Stop eating now!


Mexie spells out the complexities and contradictions of food. This is very distressing information! We’re mostly vegetarian here at Chez Myers — we’re not strict sticklers, it’s more a matter of avoiding meat in our daily diet — but even buying locally grown produce has its problems. One of the ways we’re undermining capitalism, at least, is that we avoid prepared foods even more. I’ve been getting hunks of raw vegetables and doing all the cooking myself.

If you watched the whole thing, you got the general message: you can stop exploiting animals right now as a step in the direction of the ultimate overthrow of capitalism, but we have a long way to go yet. Don’t give up just because we haven’t achieved perfection.

Comments

  1. says

    “Leave politics out of this! You’re being divisive!”

    Funny how those are refrains heard as often in Atheismâ„¢ as they apparently are in Veganismâ„¢…

  2. says

    This is something I realized years ago. My vegetarian girlfriend was living off a diet consisting almost entirely of Morning Star. I have a BS in food science so I habitually read labels for fun. I read the list of ingredients for the Morning Star breakfast sausage and was a bit horrified. Even since, I’ve had an ax to grind against the “Fake Meat” industry.

    There’s tons of delicious food out there that is vegetarian just because it’s vegetarian. It doesn’t need to pretend it’s meat. You ever heard of this stuff called bread? You should try it, it’s delicious. Especially if you bake it yourself. Beans, soy or otherwise are a great source of protein and there’s a thousand ways to prepare them. Beans on toast got me through some rough times in my mid 20s.

    Another great protein source during my lean times back then was eggs. Eggs may not be vegan, but they can be harvested ethically. I’ve always had friends who raised chickens in their back yards and when laying season happens they have more eggs than they know what to do with.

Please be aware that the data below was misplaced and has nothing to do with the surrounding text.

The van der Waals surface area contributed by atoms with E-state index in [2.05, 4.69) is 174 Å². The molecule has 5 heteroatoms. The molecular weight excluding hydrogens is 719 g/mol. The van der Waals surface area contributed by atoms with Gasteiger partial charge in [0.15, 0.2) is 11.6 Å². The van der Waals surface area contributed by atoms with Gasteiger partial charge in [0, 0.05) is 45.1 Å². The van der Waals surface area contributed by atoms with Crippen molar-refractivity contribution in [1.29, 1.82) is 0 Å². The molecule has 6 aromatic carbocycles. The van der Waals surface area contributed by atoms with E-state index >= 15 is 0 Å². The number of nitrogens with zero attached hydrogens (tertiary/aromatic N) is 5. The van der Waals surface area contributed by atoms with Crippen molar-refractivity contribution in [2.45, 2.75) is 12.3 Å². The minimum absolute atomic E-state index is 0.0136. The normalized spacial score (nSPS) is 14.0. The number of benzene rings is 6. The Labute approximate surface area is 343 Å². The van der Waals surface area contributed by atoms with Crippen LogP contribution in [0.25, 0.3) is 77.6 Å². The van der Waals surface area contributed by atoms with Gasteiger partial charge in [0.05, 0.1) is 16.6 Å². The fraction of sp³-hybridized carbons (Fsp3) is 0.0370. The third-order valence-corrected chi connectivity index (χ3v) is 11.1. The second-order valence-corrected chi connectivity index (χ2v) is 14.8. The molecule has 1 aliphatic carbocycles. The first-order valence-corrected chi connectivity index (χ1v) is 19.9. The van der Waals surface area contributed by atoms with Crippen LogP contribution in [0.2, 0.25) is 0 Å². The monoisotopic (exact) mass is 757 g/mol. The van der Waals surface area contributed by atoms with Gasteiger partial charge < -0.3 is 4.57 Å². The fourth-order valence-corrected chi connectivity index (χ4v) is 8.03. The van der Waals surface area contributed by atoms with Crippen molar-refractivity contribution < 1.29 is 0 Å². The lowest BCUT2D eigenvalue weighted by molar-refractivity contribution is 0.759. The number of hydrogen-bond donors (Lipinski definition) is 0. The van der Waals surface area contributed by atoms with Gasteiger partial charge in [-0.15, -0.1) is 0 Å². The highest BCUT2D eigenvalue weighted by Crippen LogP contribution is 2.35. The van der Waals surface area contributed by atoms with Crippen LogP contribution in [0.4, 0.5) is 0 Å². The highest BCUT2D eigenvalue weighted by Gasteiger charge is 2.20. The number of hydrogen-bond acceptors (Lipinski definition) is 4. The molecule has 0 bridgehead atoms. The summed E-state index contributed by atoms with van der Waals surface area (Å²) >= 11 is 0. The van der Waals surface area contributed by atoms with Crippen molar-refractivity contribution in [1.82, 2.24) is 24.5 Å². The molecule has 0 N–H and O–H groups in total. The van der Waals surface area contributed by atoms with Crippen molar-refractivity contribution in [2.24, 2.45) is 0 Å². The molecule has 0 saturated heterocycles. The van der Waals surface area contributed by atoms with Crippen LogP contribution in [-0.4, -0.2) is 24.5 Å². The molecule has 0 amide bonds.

Really the conclusion I’m drawing is “vegan does not equal ethical”. Not all the time. Again, I realized this conclusion a long time ago.

  3. says

    Being a diabetic I have to watch breads.
    There is some interesting work being done with continuous glucose monitors. I’d be interested in seeing the effects of high carbohydrate foods on people with a family history of type 2 diabetes, before they develop the condition.

  4. says

    Right. Just plain unprocessed food. Also a plus: my wife has started an herb garden, so we’ve got lots of fresh flavors to spice things up.

  5. whheydt says

    Re: robertbaden @ #3…
    Same here. My wife has it worse. She has to avoid nearly all carbohydrates to keep from sending her glucose level through the roof. I can get away with some…but not a great deal.

    The “just eat bread” is fine…if you’re a 20-something (and aren’t diabetic, of course), but for us that was 50 years ago.

  6. says

    If you are eating a ton of bread it might be a problem for anyone.
    We didn’t evolve with constantly available food.
    One result of a CGM study was that cornflakes with milk spikes most peoples’ blood sugar.

  7. says

    My apologies. I forget about diabetes. Although, the highly processed fake meats and such are probably even more dangerous for a diabetic. There’s a lot of different names for sugar these days. My personal favorite is “blue agave syrup”. Sounds nice and sexy, but it’s still refined sugar.

  8. lotharloo says

    It was a very good video, I loved it in fact, but I also found it depressing as fuck. Because when you think about it, there is no way the human race can live without a major environmental disaster in the next 60-70 years. That’s the next generation, those are our children. There are so many things that are going to shits that it is impossible to find the political will to fight them all.

  9. says

    Ray Ceeya.
    No problem.
    I’m from a family of diabetics, so I am quite interested in the biology of it.